Students In Chains Make a Point

Editor’s Note:  As part of our current Patheos Book Club on Adam Taylor’s new book Mobilizing Hope: Faith-Inspired Activism for a Post-Civil Rights Generation, we invited a handful of “modern mobilizers” to share their stories of how they are mobilizing hope in their communities. Here, another inspired story from Lauren Selbert, ACT:S Advocacy & Campaign Fellow.

The chains ranged from fist-sized iron links to thumb-sized steel loops, but none of them were light. Heads bowed, students in black Human Wrong shirts stood for hours linked together in a row, weighed down by ropes of chains—a “human illustration” of modern-day slavery.

“I saw the chain and I wasn’t signed up to be part of it, but I decided to join, and I was up there for an hour,” said sophomore and InterVarsity member Viniceia Carter. “I think the chain is a really good visual to pull people in. It was amazing to see so many people so interested in an issue they had no idea about before.”

It was Wednesday, National Call-In Day for the Child Protection Compact Act (CPCA) and the third day of “Justice Week” at the University of Delaware. Students from InterVarsity Christian Fellowship and World Vision ACT:S, partnering with several other campus groups, had organized a week-long Human Wrong creative activism campaign to educate students on human trafficking and inspire them to act.

“We did it to show people that Christians are about action, Christians are about justice, Christians are about love,” said Bryant Garcia, another member of InterVarsity. “These events we’ve had for Justice Week with InterVarsity have definitely helped change the view students have of Christians in general.”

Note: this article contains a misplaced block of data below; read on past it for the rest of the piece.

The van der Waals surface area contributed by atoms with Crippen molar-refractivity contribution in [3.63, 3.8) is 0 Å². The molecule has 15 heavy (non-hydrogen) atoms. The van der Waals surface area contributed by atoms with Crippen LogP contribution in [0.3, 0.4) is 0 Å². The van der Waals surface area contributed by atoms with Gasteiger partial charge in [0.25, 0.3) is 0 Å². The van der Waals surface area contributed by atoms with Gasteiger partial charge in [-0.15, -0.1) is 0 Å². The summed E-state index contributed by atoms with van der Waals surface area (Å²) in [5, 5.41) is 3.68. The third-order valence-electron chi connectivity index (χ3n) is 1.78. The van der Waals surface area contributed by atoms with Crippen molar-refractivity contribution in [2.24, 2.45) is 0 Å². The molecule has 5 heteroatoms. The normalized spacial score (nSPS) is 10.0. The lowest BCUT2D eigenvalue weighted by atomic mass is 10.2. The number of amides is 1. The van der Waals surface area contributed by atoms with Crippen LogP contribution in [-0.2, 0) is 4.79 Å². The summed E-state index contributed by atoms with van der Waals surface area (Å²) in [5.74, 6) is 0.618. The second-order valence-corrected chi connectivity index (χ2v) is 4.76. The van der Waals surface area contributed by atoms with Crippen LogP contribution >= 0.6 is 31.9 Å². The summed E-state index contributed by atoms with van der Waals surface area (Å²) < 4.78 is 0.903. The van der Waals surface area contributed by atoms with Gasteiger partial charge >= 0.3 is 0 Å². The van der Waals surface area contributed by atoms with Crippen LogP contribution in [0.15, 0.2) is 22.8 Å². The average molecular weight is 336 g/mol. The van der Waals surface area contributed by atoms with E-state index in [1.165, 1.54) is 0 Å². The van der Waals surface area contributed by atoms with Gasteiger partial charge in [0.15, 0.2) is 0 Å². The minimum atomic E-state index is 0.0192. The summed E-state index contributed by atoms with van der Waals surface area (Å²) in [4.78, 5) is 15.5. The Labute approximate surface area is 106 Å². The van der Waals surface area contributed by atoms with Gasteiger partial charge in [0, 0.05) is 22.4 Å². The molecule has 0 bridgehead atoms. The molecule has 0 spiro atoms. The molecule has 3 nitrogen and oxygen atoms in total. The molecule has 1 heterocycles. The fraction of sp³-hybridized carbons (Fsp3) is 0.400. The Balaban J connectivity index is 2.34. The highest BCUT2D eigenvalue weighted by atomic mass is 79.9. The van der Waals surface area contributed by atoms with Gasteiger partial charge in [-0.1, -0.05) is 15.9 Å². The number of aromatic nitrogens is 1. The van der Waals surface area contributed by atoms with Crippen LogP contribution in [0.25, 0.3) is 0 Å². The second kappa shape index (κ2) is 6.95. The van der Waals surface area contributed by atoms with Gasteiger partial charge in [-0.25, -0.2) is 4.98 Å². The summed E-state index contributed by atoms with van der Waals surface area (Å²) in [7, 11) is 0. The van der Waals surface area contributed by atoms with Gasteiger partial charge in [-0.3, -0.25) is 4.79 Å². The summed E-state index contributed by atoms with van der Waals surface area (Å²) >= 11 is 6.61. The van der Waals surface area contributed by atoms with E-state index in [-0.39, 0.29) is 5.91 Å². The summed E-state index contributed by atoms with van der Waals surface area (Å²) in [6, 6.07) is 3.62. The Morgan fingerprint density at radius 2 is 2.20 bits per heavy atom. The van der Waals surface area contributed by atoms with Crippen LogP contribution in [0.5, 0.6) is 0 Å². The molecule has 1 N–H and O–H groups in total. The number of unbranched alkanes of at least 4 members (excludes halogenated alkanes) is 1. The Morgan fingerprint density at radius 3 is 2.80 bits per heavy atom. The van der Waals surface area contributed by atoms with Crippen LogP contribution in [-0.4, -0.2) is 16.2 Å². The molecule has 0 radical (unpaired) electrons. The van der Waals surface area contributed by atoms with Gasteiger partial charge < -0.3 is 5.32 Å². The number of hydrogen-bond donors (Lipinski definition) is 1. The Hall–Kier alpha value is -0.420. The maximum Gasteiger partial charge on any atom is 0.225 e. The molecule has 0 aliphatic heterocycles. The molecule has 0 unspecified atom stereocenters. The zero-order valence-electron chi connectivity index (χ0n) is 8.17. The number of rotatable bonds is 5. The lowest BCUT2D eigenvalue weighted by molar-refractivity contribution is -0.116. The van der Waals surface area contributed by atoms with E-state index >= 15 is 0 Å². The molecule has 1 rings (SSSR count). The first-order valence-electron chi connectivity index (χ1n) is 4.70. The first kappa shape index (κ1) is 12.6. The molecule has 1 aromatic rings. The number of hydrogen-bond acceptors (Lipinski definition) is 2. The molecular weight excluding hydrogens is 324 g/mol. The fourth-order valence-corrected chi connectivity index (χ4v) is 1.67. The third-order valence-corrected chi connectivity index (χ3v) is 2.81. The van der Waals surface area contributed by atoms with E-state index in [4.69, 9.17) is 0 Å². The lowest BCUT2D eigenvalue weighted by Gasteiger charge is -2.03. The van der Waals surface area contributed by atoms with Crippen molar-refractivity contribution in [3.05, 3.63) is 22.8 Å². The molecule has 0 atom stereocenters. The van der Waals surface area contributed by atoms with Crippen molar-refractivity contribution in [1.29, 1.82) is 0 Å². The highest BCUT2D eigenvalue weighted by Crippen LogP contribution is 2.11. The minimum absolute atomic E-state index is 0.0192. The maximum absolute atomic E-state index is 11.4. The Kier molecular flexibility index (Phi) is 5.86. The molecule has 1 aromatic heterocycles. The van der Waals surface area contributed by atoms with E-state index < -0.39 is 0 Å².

As part of Justice Week, students wore their Human Wrong t-shirts every single day to raise awareness. They sold the shirts for $10 to support World Vision’s new anti-trafficking project in Bangladesh. Even by Wednesday, InterVarsity student leaders Molly Baker noted, people were asking about the shirts. “People are starting to say, ‘Hey, why are you wearing that shirt every day? What’s that about?” she said.

On Monday, InterVarsity hosted a screening of the film “At the End of Slavery,” which brought out around 200 people. “There were so many people, at the last minute we passed out buckets for donations and made $164!” said Annie Stuart, a junior and member of InterVarsity. On Tuesday, Francis Bok—an abolitionist and author who spent 10 years of his life as a slave in Sudan—came to speak, drawing an audience of 350 people. Wednesday was National Call-In Day, with stations set up around campus for students to call their Senators in support of the CPCA. Justice Week concluded with a “Break the Chains” event combining live music, dance, stories, and a “Fast for Freedom” on Thursday.

But even by Wednesday, the word was already spreading. A few approached the booths wearing their Human Wrong shirts, asking, “Is this where we make our phone calls?” Crowds of students flooding by on their way to class found their attention snagged by the strange sight of students in chains, frozen in a poignant picture of modern-day slavery. “Would you like to take two minutes to call your Senator to stop child slavery?” InterVarsity members called out.

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And many did. Over 300 calls to Senators were made at University of Delaware on Wednesday—and that’s not including the hundreds of calls made around the U.S. and logged online. From 11:30am to 4pm, World Vision Policy Advisor Jesse Eaves and intern Samantha Bender ran a live webcast from the Delaware campus on LiveStream. Bender and Eaves answered questions, posted videos, interviewed students, and reported on the ever-climbing number of calls.

“This is like a whirlwind,” one InterVarsity student said to another, amazed by the number of students clustered around the table, calling Senators from their cell phones.

It was a long day for the students standing in chains and manning the advocacy booths, but UDel’s creativity worked wonders. Students stopped, looked, asked questions—and acted to stop child slavery. “It’s a really cool feeling,” said Carter, “because you are one person, but when you come together in a group you really make a difference.”

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